"[T]he President of China is coming to Washington on
Thursday. It's a very important visit. China is a very important strategic
friend in many ways, and in many ways they pose competition to us.
. . . we can either look at China and say, let's compete with China
in a fair way, or say, we can't compete with China and therefore kind
of isolate ourselves from the world.
"I've chosen the former route for the United States.
I tell our people we shouldn't fear the future. What we ought to do
is shape the future. We ought to be in charge of our future. And the
best way to do so is to make sure that we're the most innovative country
in the world. We have been the most innovative country in the world
for the past decades, and that has helped raise our standard of living.
We need to always be on the leading edge of technological change.
We need to be the center of research and development.
"And so here are two ideas that I intend to work with
Congress on to make sure that we're still the technological capital
of the world -- for the benefit of our people, by the way, so that
the standard of living in America continues to improve for everybody.
One is that we must increase federal support for vital basic research.
"I don't know whether you realize this or not, but the
Internet began as a Defense Department project to improve military
communications. In other words, that was an area where the federal
government spent research money, and out of that research and development
came the Internet, which has substantially changed the way we live.
The iPod, interestingly enough, was built on years of government-funded
research in microdrive storage and electrochemistry and signal compression."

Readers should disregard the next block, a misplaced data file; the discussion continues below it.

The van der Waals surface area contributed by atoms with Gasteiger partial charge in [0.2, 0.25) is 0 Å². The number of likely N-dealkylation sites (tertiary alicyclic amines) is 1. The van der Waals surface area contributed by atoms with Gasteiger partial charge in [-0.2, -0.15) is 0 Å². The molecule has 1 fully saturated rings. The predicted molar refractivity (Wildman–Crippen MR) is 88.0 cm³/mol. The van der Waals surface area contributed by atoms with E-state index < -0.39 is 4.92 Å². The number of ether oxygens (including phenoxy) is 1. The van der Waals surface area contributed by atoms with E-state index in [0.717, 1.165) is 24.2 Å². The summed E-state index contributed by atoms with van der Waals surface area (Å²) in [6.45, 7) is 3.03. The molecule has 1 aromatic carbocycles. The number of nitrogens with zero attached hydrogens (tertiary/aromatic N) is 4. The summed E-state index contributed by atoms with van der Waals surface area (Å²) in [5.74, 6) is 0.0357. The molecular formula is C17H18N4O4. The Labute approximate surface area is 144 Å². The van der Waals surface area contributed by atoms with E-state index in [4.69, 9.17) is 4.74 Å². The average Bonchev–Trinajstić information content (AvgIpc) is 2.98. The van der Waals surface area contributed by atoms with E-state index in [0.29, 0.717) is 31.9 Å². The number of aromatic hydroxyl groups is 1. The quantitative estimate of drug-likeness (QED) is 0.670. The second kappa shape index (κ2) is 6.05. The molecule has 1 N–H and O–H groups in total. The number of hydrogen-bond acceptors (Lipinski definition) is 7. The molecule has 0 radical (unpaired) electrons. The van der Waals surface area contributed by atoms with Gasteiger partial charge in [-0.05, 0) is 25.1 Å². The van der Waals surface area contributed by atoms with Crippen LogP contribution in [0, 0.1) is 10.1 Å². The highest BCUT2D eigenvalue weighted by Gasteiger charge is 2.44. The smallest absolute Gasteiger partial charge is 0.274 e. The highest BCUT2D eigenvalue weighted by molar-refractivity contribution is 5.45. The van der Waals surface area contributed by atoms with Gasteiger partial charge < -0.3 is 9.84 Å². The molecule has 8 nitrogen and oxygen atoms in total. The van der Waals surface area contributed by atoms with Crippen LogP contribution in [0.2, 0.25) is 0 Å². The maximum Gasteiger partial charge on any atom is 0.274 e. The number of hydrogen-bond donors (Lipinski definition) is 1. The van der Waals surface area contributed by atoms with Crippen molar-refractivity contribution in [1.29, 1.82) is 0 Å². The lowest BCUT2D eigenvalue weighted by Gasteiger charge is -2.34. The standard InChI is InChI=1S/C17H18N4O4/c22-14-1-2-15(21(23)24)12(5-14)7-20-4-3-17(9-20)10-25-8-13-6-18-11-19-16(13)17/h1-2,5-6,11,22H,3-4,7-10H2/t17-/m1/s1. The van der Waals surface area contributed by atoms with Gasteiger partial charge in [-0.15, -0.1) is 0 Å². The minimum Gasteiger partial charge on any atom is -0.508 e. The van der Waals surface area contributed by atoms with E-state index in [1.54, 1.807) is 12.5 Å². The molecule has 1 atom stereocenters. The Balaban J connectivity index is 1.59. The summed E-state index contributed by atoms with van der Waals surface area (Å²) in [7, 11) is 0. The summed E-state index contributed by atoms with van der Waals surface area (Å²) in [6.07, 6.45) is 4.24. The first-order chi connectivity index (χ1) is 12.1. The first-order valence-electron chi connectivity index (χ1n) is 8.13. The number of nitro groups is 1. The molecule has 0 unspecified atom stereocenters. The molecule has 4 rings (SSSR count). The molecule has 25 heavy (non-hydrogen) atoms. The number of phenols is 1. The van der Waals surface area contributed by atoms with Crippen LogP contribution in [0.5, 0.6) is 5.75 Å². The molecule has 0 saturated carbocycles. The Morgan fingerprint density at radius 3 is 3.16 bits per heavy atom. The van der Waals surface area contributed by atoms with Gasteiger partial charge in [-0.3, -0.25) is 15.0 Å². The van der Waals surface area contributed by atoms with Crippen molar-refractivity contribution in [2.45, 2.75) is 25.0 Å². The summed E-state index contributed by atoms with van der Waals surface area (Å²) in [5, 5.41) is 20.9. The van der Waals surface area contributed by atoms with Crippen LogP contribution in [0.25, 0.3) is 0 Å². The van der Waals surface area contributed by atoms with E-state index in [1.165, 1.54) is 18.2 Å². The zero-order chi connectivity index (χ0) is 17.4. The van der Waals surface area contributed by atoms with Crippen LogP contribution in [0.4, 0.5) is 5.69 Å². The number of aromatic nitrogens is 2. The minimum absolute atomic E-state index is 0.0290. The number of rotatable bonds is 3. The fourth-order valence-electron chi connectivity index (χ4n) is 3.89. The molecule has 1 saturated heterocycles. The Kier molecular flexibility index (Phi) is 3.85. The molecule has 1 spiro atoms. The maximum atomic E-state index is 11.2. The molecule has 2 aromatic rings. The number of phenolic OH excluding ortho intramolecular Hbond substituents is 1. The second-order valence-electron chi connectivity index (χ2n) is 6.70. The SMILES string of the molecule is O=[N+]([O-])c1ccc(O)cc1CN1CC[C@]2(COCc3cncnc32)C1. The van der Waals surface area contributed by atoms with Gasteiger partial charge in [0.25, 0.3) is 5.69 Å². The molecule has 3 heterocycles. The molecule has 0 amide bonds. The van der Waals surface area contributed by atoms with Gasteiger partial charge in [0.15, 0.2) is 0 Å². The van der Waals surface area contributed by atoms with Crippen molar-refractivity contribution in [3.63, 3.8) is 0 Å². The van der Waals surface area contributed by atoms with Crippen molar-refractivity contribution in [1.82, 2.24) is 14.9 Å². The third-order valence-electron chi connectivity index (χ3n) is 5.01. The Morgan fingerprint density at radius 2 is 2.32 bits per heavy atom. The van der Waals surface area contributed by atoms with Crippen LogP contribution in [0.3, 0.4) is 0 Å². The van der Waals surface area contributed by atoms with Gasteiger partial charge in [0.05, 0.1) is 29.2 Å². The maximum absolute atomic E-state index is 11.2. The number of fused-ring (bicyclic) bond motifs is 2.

"In other words, investment at the federal level in
research has led to practical applications which improve the lives
of our citizens. And so I proposed to the Congress that we double
the federal commitment to the most critical basic research programs
in physical sciences over the next 10 years. One way to make sure
this country is the economic leader of the world so that our people
benefit and can find work is for there to be a federal commitment
"A second thing we can do is recognize that most research
and development takes place in the private sector. That's about $200
billion a year is spent in private sector research. In other words,
we've got some of the leading companies in our country doing research
as to how to develop new products that will make sure that not only
their company and their shareholders benefit, but that it ends up
in order to the benefit of the United States.
"One way to encourage people to invest corporate funds
is through the research and development tax credit. In other words,
it's a use of the tax code to say, this is in your interest - by the
way it's in our collective interest, as well - but it's in your interest,
your corporate interest to invest so that your product line remains
modern so that your scientists that work for your company are able
to have funds necessary to continue to think anew.
"The problem we have in America is that the research
and development tax credit expires on an annual basis. And if you're
somebody trying to plan for the next five years, or the next 10 years,
which a lot of smart people do, it's difficult to do so if every year
you're wondering whether or not the Congress or the President is willing
to stand up and support the research and development tax credit. So
another way to make sure that this country of ours is competitive,
where we don't have to fear the future because we intend to be the
leader, is to make sure that the research and development tax credit
is permanent, to add permanency to that in through the tax code.
"And thirdly, and one of the reasons we're here, is
to make it clear to the American people that in order for us to be
competitive, we've got to make sure that our children have got the
skill sets necessary to compete for the jobs of the 21st century.